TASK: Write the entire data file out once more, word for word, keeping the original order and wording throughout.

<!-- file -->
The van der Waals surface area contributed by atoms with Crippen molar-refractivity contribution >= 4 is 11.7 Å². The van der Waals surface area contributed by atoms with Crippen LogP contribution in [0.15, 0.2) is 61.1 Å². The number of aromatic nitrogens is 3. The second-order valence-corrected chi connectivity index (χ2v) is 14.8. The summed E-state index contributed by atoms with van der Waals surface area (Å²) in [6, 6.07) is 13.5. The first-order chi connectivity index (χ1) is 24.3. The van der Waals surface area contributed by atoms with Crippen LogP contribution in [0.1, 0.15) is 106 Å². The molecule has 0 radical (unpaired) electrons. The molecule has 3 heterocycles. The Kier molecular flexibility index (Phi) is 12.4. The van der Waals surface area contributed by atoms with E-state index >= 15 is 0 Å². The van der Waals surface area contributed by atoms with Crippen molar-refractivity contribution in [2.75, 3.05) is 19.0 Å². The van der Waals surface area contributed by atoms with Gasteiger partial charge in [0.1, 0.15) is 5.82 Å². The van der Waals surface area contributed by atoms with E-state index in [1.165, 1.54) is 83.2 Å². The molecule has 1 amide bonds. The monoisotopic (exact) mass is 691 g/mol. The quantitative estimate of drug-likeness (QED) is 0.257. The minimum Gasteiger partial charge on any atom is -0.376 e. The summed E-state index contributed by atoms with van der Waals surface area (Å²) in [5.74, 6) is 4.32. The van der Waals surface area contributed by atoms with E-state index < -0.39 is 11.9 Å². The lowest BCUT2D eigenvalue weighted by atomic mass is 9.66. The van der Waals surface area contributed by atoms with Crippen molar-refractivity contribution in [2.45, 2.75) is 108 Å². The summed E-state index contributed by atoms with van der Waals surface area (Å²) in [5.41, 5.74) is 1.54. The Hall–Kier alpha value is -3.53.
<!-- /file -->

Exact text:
The van der Waals surface area contributed by atoms with Crippen molar-refractivity contribution >= 4 is 11.7 Å². The van der Waals surface area contributed by atoms with Crippen LogP contribution in [0.15, 0.2) is 61.1 Å². The number of aromatic nitrogens is 3. The second-order valence-corrected chi connectivity index (χ2v) is 14.8. The summed E-state index contributed by atoms with van der Waals surface area (Å²) in [6, 6.07) is 13.5. The first-order chi connectivity index (χ1) is 24.3. The van der Waals surface area contributed by atoms with Crippen LogP contribution in [0.1, 0.15) is 106 Å². The molecule has 0 radical (unpaired) electrons. The molecule has 3 heterocycles. The Kier molecular flexibility index (Phi) is 12.4. The van der Waals surface area contributed by atoms with E-state index >= 15 is 0 Å². The van der Waals surface area contributed by atoms with Crippen molar-refractivity contribution in [2.75, 3.05) is 19.0 Å². The van der Waals surface area contributed by atoms with Gasteiger partial charge in [0.1, 0.15) is 5.82 Å². The van der Waals surface area contributed by atoms with E-state index in [1.165, 1.54) is 83.2 Å². The molecule has 1 amide bonds. The monoisotopic (exact) mass is 691 g/mol. The quantitative estimate of drug-likeness (QED) is 0.257. The minimum Gasteiger partial charge on any atom is -0.376 e. The summed E-state index contributed by atoms with van der Waals surface area (Å²) in [5.74, 6) is 4.32. The van der Waals surface area contributed by atoms with E-state index < -0.39 is 11.9 Å². The lowest BCUT2D eigenvalue weighted by atomic mass is 9.66. The van der Waals surface area contributed by atoms with Crippen molar-refractivity contribution in [2.45, 2.75) is 108 Å². The summed E-state index contributed by atoms with van der Waals surface area (Å²) in [5.41, 5.74) is 1.54. The Hall–Kier alpha value is -3.53.